"Despite repression, despite concessions" - Immanuel Wallerstein on what the Arab Spring can learn from 1968
Immanuel Wallerstein, writing for Al Jazeera, argues that the spirit of 1968 flows through Arab Spring and Occupy movement, but warns that its counter-current is attempting to suppress real change.
Wallerstein, co-author of Anti-Systemic Movements, argues that the Arab Spring is composed of "two quite different currents" that are "going in radically different directions," - something that has not be been fully analysed. Understanding this division is key to negotiating a sustainable resistance.
Wallerstein identifies one of these currents as "the 1968 current", or the "second Arab revolt" which aims to "achieve the global autonomy of the Arab world" that was prevented by Franco-British measure during the "first Arab revolt". Arguing that the Arab Spring is the heir of the "world revolution of 1968," Wallerstein points out that both movements are rooted in anti-authoritarianism and rejection of corrupt power systems. He writes that, like the rebels in the Arab world,
the revolutionaries of 1968 were protesting against the inherently undemocratic behaviour of those in authority. This was a revolt against such use (or misuse) of authority at all levels: the level of the world-system as a whole; the level of the national and local governments; the level of the multiple non-governmental institutions in which people take part or to which they are subordinated (from workplaces to educational structures to political parties and trade-unions).
It not only the revolt against corrupt power structures that Wallerstein recognises from 1968, but the modes of organising. Like the Occupy movement today, "the 1968-revolutionaries were against vertical decision-making and in favour of horizontal decision-making - participatory and therefore popular." These two factors, combined with the influence of non-violent resistance inherited from Gandhi, Luther King and Thoreau, and the empowering of "forgotten peoples" previously marginalised from political activity, prompt Wallerstein to argue that the "1968 current" can be seen at work in Egypt, Tunisia and beyond. It is this, he suggests, that has unsettled the powerful everywhere,
The rapid public embrace of this current...terrified those in power - the rulers of every Arab state without exception, the governments of the "outside" states who were an active presence in the geopolitics of the Arab world, even the governments of very distant states.
However, Wallerstein is quick to point out that challenging corrupt power structures is never simple. "Make no mistake about it," he writes, "all regimes want, above all, to stay in power." It is this fact that has created the second current at work in the Arab Spring, a current that involves all important geopolitical actors in an attempt to "divert collective activity in the Arab world," through "repression, concessions and diversion", in order to secure their own interests. This current expresses itself through a variety of tactics. As Wallerstein puts it,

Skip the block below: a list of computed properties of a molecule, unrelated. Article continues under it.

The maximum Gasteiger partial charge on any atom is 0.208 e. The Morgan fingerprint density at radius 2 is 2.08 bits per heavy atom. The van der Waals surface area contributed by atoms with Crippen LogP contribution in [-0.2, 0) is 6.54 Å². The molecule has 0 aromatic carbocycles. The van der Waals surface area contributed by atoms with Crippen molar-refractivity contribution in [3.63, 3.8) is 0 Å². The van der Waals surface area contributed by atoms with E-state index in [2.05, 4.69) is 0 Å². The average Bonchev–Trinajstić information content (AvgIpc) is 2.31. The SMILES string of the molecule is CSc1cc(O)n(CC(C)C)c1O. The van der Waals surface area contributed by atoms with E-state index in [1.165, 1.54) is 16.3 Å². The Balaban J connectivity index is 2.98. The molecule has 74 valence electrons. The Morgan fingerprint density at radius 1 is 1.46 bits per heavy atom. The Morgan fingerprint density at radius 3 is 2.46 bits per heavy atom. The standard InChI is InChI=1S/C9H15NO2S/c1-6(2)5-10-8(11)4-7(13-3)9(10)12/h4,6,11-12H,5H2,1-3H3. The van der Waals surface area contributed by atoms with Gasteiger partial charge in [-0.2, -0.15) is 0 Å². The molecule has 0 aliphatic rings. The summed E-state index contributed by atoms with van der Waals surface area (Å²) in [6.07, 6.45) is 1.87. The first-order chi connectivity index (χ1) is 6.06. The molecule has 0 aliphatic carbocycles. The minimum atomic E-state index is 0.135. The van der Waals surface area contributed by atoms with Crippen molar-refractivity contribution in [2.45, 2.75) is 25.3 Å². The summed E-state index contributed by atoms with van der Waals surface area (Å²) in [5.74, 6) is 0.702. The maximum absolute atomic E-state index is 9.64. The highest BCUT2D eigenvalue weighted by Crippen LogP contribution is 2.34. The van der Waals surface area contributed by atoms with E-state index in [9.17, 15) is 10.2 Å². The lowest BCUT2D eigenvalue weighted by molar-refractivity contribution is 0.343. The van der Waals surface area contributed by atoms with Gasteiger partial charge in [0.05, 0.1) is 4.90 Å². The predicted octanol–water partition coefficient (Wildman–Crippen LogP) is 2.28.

One way to stay in power is for some of those who are in power to join the uprising, casting overboard a personage who happens to be the president or ruler in favour of the pseudo-neutral armed forces. This is exactly what happened in Egypt. It is that about which those who are today reoccupying Tahrir Square in Egypt are complaining as they seek to reinvigorate the "1968 current".
It is not only in Arab states that this second reactionary current has found expression. Wallerstein sees its influence in the actions of France, Great Britain and the US in Libya.
France and Great Britain - the fading ex-colonial powers-... were both badly caught with their pants down in Tunisia and Egypt. Their leaders had, as individuals, been personally profiting from the two dictatorships. They not merely supported them against the uprising, but actively counselled them on how to repress...Despite the degree to which these two countries (and others) had engaged in profitable business in Libya for at least a decade, they suddenly discovered that Gaddafi was a terrible dictator, which no doubt he was. They set out to redeem themselves by open military support for the Libyan rebels.
Wallerstein concludes his analysis on a hopeful note arguing that, "The ‘1968 current' is expanding - despite repression, despite concessions, despite co-option." While the leaders of the powerful nations have been involved in geo-political "juggling" over their response to the Arab Spring, rebellion has spread worldwide,
the Arab Spring has become simply one part of what is now very clearly a worldwide unrest occurring everywhere: Oxi in Greece, indignados in Spain, students in Chile, the Occupy movements that have now spread to 800 cities in North America and elsewhere, strikes in China and demonstrations in Hong Kong, multiple happenings across Africa.
Wallerstein leaves those who believe that world unrest is simply a "passing moment" with a warning: the "1968 current" will no longer be so easily contained.
Visit the Al Jazeera to read the article in full.